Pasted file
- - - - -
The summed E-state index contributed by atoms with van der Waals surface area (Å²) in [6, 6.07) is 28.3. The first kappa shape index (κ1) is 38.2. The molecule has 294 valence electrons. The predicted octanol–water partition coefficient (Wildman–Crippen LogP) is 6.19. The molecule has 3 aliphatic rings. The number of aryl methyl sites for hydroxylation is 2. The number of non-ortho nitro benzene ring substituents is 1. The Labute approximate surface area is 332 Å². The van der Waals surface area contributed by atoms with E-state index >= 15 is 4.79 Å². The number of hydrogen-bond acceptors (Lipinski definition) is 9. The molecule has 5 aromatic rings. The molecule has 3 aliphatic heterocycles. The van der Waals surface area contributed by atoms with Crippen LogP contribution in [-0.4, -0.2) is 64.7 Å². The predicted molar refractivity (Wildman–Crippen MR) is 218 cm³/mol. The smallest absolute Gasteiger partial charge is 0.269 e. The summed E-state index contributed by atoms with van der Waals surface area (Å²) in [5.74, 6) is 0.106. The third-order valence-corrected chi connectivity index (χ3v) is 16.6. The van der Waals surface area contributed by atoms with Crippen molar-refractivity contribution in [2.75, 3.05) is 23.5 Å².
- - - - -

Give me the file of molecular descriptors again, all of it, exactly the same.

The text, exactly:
The summed E-state index contributed by atoms with van der Waals surface area (Å²) in [6, 6.07) is 28.3. The first kappa shape index (κ1) is 38.2. The molecule has 294 valence electrons. The predicted octanol–water partition coefficient (Wildman–Crippen LogP) is 6.19. The molecule has 3 aliphatic rings. The number of aryl methyl sites for hydroxylation is 2. The number of non-ortho nitro benzene ring substituents is 1. The Labute approximate surface area is 332 Å². The van der Waals surface area contributed by atoms with E-state index >= 15 is 4.79 Å². The number of hydrogen-bond acceptors (Lipinski definition) is 9. The molecule has 5 aromatic rings. The molecule has 3 aliphatic heterocycles. The van der Waals surface area contributed by atoms with Crippen LogP contribution in [-0.4, -0.2) is 64.7 Å². The predicted molar refractivity (Wildman–Crippen MR) is 218 cm³/mol. The smallest absolute Gasteiger partial charge is 0.269 e. The summed E-state index contributed by atoms with van der Waals surface area (Å²) in [5.74, 6) is 0.106. The third-order valence-corrected chi connectivity index (χ3v) is 16.6. The van der Waals surface area contributed by atoms with Crippen molar-refractivity contribution in [2.75, 3.05) is 23.5 Å².